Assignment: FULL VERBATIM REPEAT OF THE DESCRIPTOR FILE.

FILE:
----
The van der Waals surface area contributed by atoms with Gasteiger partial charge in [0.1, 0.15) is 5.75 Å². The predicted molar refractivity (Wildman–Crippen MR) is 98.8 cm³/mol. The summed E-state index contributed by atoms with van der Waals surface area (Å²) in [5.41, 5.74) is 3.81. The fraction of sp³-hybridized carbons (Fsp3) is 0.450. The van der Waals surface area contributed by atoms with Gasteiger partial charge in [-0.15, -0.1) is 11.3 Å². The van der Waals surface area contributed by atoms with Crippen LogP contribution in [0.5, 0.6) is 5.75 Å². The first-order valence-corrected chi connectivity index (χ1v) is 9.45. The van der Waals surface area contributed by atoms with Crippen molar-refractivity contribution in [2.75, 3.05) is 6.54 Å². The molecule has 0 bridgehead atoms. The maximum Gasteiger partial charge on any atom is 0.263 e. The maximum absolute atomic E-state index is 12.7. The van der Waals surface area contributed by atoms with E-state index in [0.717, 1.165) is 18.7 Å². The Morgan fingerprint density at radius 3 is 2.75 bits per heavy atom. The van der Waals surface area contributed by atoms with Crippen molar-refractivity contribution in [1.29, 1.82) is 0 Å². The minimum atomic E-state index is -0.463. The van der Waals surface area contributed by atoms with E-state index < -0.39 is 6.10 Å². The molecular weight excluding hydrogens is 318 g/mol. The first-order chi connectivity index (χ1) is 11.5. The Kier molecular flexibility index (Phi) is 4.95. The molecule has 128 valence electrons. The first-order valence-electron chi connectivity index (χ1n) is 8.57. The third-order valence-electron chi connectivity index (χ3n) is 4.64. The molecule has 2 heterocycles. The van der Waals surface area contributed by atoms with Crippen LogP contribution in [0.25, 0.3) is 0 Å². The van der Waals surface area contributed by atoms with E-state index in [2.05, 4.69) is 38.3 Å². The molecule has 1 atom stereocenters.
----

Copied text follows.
The van der Waals surface area contributed by atoms with Gasteiger partial charge in [0.1, 0.15) is 5.75 Å². The predicted molar refractivity (Wildman–Crippen MR) is 98.8 cm³/mol. The summed E-state index contributed by atoms with van der Waals surface area (Å²) in [5.41, 5.74) is 3.81. The fraction of sp³-hybridized carbons (Fsp3) is 0.450. The van der Waals surface area contributed by atoms with Gasteiger partial charge in [-0.15, -0.1) is 11.3 Å². The van der Waals surface area contributed by atoms with Crippen LogP contribution in [0.5, 0.6) is 5.75 Å². The first-order valence-corrected chi connectivity index (χ1v) is 9.45. The van der Waals surface area contributed by atoms with Crippen molar-refractivity contribution in [2.75, 3.05) is 6.54 Å². The molecule has 0 bridgehead atoms. The maximum Gasteiger partial charge on any atom is 0.263 e. The maximum absolute atomic E-state index is 12.7. The van der Waals surface area contributed by atoms with E-state index in [0.717, 1.165) is 18.7 Å². The Morgan fingerprint density at radius 3 is 2.75 bits per heavy atom. The van der Waals surface area contributed by atoms with Crippen molar-refractivity contribution in [1.29, 1.82) is 0 Å². The minimum atomic E-state index is -0.463. The van der Waals surface area contributed by atoms with E-state index < -0.39 is 6.10 Å². The molecular weight excluding hydrogens is 318 g/mol. The first-order chi connectivity index (χ1) is 11.5. The Kier molecular flexibility index (Phi) is 4.95. The molecule has 128 valence electrons. The first-order valence-electron chi connectivity index (χ1n) is 8.57. The third-order valence-electron chi connectivity index (χ3n) is 4.64. The molecule has 2 heterocycles. The van der Waals surface area contributed by atoms with Crippen LogP contribution in [0.25, 0.3) is 0 Å². The van der Waals surface area contributed by atoms with E-state index in [2.05, 4.69) is 38.3 Å². The molecule has 1 atom stereocenters.